Getting started with guns, part 1
Prepper guns seem like a really popular topic, at least judging by the number of books and magazine articles on them. It’s almost like there’s an entire industry built on writing about so-called prepper guns. Unfortunately, a lot of it is basically just gun porn. It sells magazines but doesn’t give you much practical information. So what is the best prepper gun? That depends on what you’re prepping for and where you’re prepping. If you live in a city, the best choice will be different than if you live 50 miles from your nearest neighbor. There are just a few things to keep in mind when deciding what guns would be good prepper guns for you. (Spoiler alert: One of the considerations is NOT how “cool” or “bad ass” the gun looks…)
Will it do the job?
It doesn’t matter how “tactical” or “cool” a gun looks. If it won’t do the job you need it to do, it’s basically worthless. An HK 91 makes a great battle rifle, but it kind of sucks for hunting small game. A muzzle loader might be OK for hunting, but it kind of sucks for self defense. An AR 15 is good for hunting small game AND for self defense, but it’s a felony to own one in some states.
Will you be able to get ammo for it?
My tastes in cartridges run mostly towards those that aren’t exactly main stream. 44 Special, 41 Magnum, 257 Roberts, 45-70, things like that. All are really good cartridges now, but very bad choices for prepper guns. Why? Because post-SHTF it will be hard to find ammo. Some of it is hard to find now. Some people like to say they don’t care, they’ll reload or they have a big stock pile. OK, so what if SHTF when they’re not at home and they can’t get home to their reloading setup?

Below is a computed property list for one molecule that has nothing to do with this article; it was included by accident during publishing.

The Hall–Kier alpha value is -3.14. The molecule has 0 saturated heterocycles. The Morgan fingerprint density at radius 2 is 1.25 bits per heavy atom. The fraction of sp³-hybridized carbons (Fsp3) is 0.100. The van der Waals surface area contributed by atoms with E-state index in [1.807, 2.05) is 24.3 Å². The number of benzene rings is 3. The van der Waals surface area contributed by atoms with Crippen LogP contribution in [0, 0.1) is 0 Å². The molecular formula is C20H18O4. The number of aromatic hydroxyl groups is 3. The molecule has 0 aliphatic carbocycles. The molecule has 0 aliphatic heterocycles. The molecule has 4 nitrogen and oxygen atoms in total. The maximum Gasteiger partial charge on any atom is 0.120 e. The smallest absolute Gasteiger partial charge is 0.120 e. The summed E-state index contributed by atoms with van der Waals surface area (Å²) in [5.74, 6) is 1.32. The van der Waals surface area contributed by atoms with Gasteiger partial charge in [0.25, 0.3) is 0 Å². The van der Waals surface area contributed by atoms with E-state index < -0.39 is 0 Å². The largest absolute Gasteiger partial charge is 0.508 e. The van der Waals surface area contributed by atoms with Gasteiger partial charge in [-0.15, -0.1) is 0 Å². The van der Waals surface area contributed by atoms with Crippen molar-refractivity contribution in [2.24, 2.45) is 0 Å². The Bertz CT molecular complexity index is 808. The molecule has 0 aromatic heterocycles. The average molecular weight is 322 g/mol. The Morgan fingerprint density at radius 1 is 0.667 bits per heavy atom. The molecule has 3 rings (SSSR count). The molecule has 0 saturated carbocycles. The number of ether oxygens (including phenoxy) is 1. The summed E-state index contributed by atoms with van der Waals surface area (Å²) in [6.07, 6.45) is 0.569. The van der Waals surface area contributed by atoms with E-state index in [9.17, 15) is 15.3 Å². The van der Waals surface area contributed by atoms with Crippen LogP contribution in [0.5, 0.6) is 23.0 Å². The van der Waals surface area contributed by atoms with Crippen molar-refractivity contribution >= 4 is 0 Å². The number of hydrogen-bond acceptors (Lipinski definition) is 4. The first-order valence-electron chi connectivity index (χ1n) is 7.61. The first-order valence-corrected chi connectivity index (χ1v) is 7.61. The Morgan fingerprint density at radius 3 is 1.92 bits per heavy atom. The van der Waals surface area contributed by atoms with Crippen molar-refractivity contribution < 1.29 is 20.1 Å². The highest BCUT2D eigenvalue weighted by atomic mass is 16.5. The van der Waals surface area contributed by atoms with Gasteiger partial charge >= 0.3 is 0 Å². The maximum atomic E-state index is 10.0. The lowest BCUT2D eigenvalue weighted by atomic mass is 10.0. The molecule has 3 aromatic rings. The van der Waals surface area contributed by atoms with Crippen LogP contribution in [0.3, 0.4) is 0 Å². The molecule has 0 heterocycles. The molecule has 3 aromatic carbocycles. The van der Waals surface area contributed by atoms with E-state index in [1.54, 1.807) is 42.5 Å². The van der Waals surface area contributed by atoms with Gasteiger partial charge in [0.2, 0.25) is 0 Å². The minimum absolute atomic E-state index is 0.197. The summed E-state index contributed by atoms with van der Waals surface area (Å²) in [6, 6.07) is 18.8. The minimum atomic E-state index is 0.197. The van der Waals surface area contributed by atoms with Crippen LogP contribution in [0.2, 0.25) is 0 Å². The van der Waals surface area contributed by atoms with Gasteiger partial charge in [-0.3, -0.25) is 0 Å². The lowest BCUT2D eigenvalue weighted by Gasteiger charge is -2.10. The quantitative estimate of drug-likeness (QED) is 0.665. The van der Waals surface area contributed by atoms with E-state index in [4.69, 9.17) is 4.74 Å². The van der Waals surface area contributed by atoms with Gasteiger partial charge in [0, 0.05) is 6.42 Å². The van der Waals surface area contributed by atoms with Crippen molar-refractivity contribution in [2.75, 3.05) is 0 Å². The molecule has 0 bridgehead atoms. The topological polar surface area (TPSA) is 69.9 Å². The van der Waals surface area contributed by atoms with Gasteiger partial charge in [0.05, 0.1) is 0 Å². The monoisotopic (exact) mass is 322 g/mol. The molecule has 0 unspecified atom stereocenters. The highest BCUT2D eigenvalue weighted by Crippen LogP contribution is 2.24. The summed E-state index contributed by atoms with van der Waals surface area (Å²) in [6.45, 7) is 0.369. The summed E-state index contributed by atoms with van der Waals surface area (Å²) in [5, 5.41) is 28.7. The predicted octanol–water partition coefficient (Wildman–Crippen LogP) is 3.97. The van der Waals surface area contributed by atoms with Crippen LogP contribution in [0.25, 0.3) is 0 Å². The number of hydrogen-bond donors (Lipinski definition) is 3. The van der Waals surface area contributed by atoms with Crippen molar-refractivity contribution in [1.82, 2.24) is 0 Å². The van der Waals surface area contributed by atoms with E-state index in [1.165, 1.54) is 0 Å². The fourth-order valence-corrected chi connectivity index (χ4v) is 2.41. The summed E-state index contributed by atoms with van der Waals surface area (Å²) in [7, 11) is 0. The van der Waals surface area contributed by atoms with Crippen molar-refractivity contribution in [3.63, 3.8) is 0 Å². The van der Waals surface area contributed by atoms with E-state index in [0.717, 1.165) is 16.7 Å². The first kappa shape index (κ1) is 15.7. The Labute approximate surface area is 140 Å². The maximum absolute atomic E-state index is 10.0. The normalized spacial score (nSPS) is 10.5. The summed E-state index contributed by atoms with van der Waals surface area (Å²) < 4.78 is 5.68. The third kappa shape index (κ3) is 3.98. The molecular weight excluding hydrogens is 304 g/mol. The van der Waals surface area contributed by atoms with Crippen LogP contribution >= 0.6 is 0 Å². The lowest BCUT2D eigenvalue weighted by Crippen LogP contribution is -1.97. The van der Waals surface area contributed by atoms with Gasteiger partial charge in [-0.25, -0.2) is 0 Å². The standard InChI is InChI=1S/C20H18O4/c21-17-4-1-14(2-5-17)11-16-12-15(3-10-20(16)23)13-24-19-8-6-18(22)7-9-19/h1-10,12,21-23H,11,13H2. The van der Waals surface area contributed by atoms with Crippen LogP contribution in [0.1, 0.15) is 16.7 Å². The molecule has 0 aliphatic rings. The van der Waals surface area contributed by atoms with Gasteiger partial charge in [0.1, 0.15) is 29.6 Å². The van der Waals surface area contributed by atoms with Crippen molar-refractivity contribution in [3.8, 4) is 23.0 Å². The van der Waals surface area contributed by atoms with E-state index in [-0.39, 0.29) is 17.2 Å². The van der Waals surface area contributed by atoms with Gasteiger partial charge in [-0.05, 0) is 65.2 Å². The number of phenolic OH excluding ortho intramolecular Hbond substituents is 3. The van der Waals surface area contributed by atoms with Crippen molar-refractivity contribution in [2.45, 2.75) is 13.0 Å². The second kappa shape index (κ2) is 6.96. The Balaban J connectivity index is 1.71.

In my opinion, ammo choices for a prepper are few: 22 LR is good IF a 22 meets your needs. For revolvers, 38 Special or maybe 357 magnum. For semi auto handguns, 9mm or maybe 45 ACP. Rifles, 5.56 (223) or 7.62 Nato (308). For shotguns, 12 gauge (best) or 20. Sorry if I left out your favorite round. These choices are made solely on the basis of how likely it will be to find ammo post-SHTF. It doesn’t matter how flat-shooting your custom 6.5×284 Norma is. If you can’t get ammo for it, you basically just have an expensive club.
Will you be able to fix it?
Finding a decent gunsmith is hard now. It will probably even harder post-SHTF and besides could blow your OPSEC. That means you get to fix your guns when they break. Make sure your prepper guns are reliable, easy to fix (simple enough that you can do the work yourself without a lathe or milling machine), and have good parts availability.
In my experience, the following guns are pretty easy to work on, have good, easy to find repair information, and good parts availability:
Just about any Glock
AR-15 and clones
Remington 870 shotgun
I left off the Colt 1911 and clones because from what I’ve read they’re easy to mess up unless you have a lot of specialized knowledge and skill, in spite of the fact that parts and information on repairing them are easy to get. I have no experience trying to work on other guns, so I won’t comment on them. (If someone would like to donate Smith and Wesson M&P for me to evaluate I’ll be happy to give you my FFL’s contact info)
Some random thoughts on prepper guns…
Stainless steel or melonite barrels and synthetic stocks aren’t as pretty as deep bluing and fancy wood, but they’re low maintenance. Always buy the best guns or parts that you can afford. Besides a good gun, make sure your scope is good quality too. It’s better to put a $200 scope on a $300 rifle than to put an $80 scope on a $1500 rifle. If possible have back up iron sights. The most likely parts to break are firing pins and springs. They’re easy to get and not very expensive, so get spares now while they’re easy to find. Don’t own a gun without owning some kind of repair manual for it. Always buy the best quality you can afford. Practical is good. Tacticool is dumb. Don’t be this guy:
Now that I’ve talked about general principles I’ll wrap this up. In part 2, I’ll make some specific recommendations.